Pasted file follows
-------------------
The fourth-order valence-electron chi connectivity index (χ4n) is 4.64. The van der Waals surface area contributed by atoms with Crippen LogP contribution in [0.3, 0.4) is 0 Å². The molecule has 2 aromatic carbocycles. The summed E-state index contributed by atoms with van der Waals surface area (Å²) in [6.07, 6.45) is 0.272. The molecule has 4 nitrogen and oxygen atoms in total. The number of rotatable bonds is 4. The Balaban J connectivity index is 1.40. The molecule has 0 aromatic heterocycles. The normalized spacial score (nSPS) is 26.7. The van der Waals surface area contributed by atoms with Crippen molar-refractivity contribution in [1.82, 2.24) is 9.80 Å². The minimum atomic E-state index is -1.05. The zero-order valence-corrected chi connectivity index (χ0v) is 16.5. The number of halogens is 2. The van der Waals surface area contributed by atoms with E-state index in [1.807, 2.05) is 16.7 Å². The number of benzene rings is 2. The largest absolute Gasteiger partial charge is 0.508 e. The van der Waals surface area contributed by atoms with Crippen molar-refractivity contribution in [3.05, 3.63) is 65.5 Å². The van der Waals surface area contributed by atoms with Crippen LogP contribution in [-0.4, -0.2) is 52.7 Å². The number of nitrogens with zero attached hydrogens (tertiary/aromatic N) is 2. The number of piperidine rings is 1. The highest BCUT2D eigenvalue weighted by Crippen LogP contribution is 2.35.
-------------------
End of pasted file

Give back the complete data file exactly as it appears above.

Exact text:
The fourth-order valence-electron chi connectivity index (χ4n) is 4.64. The van der Waals surface area contributed by atoms with Crippen LogP contribution in [0.3, 0.4) is 0 Å². The molecule has 2 aromatic carbocycles. The summed E-state index contributed by atoms with van der Waals surface area (Å²) in [6.07, 6.45) is 0.272. The molecule has 4 nitrogen and oxygen atoms in total. The number of rotatable bonds is 4. The Balaban J connectivity index is 1.40. The molecule has 0 aromatic heterocycles. The normalized spacial score (nSPS) is 26.7. The van der Waals surface area contributed by atoms with Crippen molar-refractivity contribution in [1.82, 2.24) is 9.80 Å². The minimum atomic E-state index is -1.05. The zero-order valence-corrected chi connectivity index (χ0v) is 16.5. The number of halogens is 2. The van der Waals surface area contributed by atoms with E-state index in [1.807, 2.05) is 16.7 Å². The number of benzene rings is 2. The largest absolute Gasteiger partial charge is 0.508 e. The van der Waals surface area contributed by atoms with Crippen molar-refractivity contribution in [3.05, 3.63) is 65.5 Å². The van der Waals surface area contributed by atoms with Crippen LogP contribution in [-0.4, -0.2) is 52.7 Å². The number of nitrogens with zero attached hydrogens (tertiary/aromatic N) is 2. The number of piperidine rings is 1. The highest BCUT2D eigenvalue weighted by Crippen LogP contribution is 2.35.